About This Chapter
Job-Order Costing & Process Costing - Chapter Summary and Learning Objectives
If an organization prints books on-demand, for example, its cost per job will change based on the size of each job. Organizations need to make money no matter the size of the jobs they run, so they perform job-order costing and process costing calculations to help them determine what they should charge consumers. In this chapter, the instructors have developed several lessons to teach you the finer points about determining the cost of jobs and orders. After finishing this chapter, you should have a deeper comprehension of the following:
- How to review income and inventory statements to determine costs
- The various types of costs and how they affect costing systems
- The uses and relationships between different costing methods
- Figuring out cash flows and the flow of costs
|Absorption Costing: Income Statement & Marginal Costing||Point out the differences between marginal costing and absorption costing, and show the relationship between income statement preparation and absorption costing.|
|Job-Order Costing System Processes||Define and show the connection between the following: direct labor costs, calculating direct material costs, job sheet calculations of per-unit costs, predetermined overhead rate within an allocation base, and manufacturing overhead (MOH).|
|Flow of Costs without Journal Entries||Explain how to measure the flow of costs in scenarios where journal entries are not present.|
|Cost Classifications on Goods & Inventory Statements||Describe the following: schedule of cost of goods manufactured, inventory accounts listed on the balance sheet, and the cost of goods sold noted on the income statement.|
|Inventory Cost: Definition, Methods & Types||Analyze ownership of inventory, review the three different types of inventory costs, describe the cost of goods sold, and explain the ending inventory.|
|Issues of Overhead Application without Journal Entries||Interpret the issues of under-applied and oversupplied overhead, and determine how a disposition of overhead to inventory may affect the cost of goods sold.|
|Job-Order Costing in a Service Company||Define a service company and identify how job-order costing can impact the flow of goods.|
|Comparing Job-Order & Process Costing||Describe each costing methodology and point out how they differ from each other.|
|Cash Flows in Process Costing without Journal Entries||Extrapolate how processing departments would figure out process costing and cost accumulation if they do not have access to journal entries.|
|The Weighted-Average Method of Equivalent Units of Production||Apply this methodology to make calculations for the cost of per equivalent unit, conversion, and materials; take those calculations to analyze which goods have been transferred out of the inventory; and, show how to include this method as you run cost reconciliation reports.|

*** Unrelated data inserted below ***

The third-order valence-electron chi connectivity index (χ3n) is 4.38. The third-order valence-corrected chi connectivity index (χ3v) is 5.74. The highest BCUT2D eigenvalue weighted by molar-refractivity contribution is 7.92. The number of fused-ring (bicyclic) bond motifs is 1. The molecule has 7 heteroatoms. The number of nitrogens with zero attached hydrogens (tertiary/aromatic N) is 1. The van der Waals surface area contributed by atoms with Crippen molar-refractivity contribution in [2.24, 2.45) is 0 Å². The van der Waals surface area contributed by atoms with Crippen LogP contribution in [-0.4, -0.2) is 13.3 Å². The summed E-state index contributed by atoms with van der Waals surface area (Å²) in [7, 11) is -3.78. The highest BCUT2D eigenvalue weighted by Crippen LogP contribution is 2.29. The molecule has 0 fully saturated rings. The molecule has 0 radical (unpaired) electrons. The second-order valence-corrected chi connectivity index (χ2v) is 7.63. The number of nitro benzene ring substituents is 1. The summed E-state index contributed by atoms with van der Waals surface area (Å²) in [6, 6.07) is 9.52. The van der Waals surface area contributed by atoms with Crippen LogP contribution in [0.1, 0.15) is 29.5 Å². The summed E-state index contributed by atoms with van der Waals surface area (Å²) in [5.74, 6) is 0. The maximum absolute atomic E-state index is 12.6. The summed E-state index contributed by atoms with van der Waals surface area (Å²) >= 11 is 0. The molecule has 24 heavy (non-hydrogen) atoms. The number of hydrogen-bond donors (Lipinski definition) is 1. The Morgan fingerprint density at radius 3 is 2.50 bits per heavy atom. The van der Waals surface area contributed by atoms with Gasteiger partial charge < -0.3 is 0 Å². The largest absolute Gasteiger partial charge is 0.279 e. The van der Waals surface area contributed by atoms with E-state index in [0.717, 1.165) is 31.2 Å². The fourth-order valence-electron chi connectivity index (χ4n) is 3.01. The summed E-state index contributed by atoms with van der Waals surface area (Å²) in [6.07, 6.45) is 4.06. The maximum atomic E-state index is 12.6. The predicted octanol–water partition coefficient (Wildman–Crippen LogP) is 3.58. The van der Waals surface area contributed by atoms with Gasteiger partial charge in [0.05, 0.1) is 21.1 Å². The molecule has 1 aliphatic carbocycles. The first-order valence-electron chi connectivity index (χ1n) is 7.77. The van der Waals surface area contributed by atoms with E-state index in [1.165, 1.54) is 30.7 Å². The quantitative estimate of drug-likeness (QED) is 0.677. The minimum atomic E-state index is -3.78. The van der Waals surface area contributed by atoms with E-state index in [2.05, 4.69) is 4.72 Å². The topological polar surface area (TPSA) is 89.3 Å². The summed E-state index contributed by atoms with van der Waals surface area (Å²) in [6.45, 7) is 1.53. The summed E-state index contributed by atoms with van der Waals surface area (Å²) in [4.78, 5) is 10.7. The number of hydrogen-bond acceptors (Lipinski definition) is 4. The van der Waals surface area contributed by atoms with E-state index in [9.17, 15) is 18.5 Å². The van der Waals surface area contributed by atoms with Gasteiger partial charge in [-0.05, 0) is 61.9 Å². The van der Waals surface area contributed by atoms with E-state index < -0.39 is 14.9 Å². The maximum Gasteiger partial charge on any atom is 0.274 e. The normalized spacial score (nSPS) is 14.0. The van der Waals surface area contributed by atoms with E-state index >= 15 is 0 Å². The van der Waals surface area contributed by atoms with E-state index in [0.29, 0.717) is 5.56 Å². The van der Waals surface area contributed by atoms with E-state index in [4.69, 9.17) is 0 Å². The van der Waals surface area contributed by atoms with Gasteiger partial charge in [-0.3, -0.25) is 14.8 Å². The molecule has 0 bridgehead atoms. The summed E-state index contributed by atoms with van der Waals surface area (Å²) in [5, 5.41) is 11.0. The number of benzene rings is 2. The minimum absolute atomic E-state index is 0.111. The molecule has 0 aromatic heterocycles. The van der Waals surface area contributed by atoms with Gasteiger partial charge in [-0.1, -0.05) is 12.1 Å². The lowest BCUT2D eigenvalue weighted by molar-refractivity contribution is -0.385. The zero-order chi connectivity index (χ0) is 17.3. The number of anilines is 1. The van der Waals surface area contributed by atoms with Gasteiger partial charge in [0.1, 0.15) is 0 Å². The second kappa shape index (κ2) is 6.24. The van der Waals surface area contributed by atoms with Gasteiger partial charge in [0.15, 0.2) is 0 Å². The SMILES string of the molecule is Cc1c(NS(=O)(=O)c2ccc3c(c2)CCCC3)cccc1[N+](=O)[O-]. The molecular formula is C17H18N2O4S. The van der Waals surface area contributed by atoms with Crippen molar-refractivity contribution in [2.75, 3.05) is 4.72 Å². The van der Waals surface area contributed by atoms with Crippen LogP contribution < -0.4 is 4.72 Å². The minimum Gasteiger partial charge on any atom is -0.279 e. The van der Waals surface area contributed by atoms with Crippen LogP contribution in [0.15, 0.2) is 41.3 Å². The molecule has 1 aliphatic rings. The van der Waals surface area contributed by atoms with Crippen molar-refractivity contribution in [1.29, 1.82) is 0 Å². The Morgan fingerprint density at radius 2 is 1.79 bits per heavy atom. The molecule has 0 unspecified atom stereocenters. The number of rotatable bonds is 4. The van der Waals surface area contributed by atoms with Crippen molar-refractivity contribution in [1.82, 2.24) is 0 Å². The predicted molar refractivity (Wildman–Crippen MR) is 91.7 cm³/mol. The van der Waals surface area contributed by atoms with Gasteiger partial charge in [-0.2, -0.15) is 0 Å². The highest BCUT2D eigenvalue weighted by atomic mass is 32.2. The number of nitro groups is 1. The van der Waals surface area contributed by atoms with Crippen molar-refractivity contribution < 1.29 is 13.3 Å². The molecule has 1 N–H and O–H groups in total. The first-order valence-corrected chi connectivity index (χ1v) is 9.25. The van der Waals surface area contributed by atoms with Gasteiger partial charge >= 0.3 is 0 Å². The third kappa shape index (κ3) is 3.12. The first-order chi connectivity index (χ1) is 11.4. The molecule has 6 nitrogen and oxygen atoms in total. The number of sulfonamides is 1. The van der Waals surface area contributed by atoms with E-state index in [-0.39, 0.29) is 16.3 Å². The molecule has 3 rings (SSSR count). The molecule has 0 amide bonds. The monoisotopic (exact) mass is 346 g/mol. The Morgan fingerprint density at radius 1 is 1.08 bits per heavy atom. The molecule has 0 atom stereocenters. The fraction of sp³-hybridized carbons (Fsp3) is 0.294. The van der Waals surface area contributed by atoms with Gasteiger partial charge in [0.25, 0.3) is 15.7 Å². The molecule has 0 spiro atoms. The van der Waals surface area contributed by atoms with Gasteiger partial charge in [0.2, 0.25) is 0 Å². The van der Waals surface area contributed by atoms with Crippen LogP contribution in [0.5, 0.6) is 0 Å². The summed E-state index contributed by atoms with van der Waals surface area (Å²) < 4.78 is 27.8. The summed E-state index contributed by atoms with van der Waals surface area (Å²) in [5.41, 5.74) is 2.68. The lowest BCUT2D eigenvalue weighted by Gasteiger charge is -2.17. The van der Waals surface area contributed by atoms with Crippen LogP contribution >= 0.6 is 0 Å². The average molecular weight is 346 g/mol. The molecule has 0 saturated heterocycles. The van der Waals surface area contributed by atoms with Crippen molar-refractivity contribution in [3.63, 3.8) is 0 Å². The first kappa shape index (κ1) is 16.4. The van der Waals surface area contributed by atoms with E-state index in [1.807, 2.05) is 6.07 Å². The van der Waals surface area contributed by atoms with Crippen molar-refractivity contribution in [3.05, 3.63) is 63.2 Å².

1. Absorption Costing: Income Statement & Marginal Costing
Costs to manufacture a product include direct materials, direct labor and overhead. In this lesson, you'll learn how overhead is allocated to finished products using absorption and marginal costing.
2. Job-Order Costing System Processes
In a job-order costing system, the product being manufactured is unique, and its costs can be separately identified and tracked. In this lesson, you'll learn how costs are tracked.
3. Flow of Costs without Journal Entries
As an item is manufactured, it moves through different stages during its conversion from raw materials to finished goods. In this lesson, you will learn about the flow of costs for manufactured goods.
4. Cost Classifications on Goods & Inventory Statements
Manufacturing companies convert raw materials into finished goods that are sold to consumers. Inventory in various stages of completion must be reported on company financial statements.
5. Inventory Cost: Definition, Methods & Types
Have you ever thought about how much it costs a business to keep inventory in stock? It's not just the price the business pays for the items that it keeps in stock. It is so much more. In this lesson, we will discuss exactly what constitutes actual inventory cost.
6. Issues of Overhead Application without Journal Entries
Manufacturing a product requires materials, labor and manufacturing overhead. In this lesson, you'll learn how manufacturing overhead is calculated and allocated.
7. Job Order Cost System for Service Companies
This lesson discusses the assigning of costs through the job order costing system for service companies. It also illustrates the journal entries required to track these costs.
8. Comparing Job-Order & Process Costing
A manufacturing company must accumulate costs from three categories when determining the final inventory cost, which could be calculated using a job-order or process costing method. Learn more about these costing methods in this lesson.
9. Cash Flows in Process Costing without Journal Entries
Read this lesson to learn how production costs are added to a product as it is being made. You'll also see why it's important for a business to know how cash flow relates to process costing.
10. The Weighted-Average Method of Equivalent Units of Production
Have a bunch of units that are only half-finished at the end of the accounting period? Then chances are you're going to want to know more about the weighted-average method of finding equivalent units of production.
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Other chapters within the Accounting 102: Intro to Managerial Accounting course
- Overview of Managerial Accounting
- Cost Types
- Cost Behavior Analysis & Cost-Volume Profit
- Basics of Activity-Based Costing
- Budgeting & Standard Costs
- Reporting Systems & Structures in Accounting
- Short & Long-Term Decision-Making in Accounting
- Basics of Financial Statement Analysis
- Studying for Accounting 102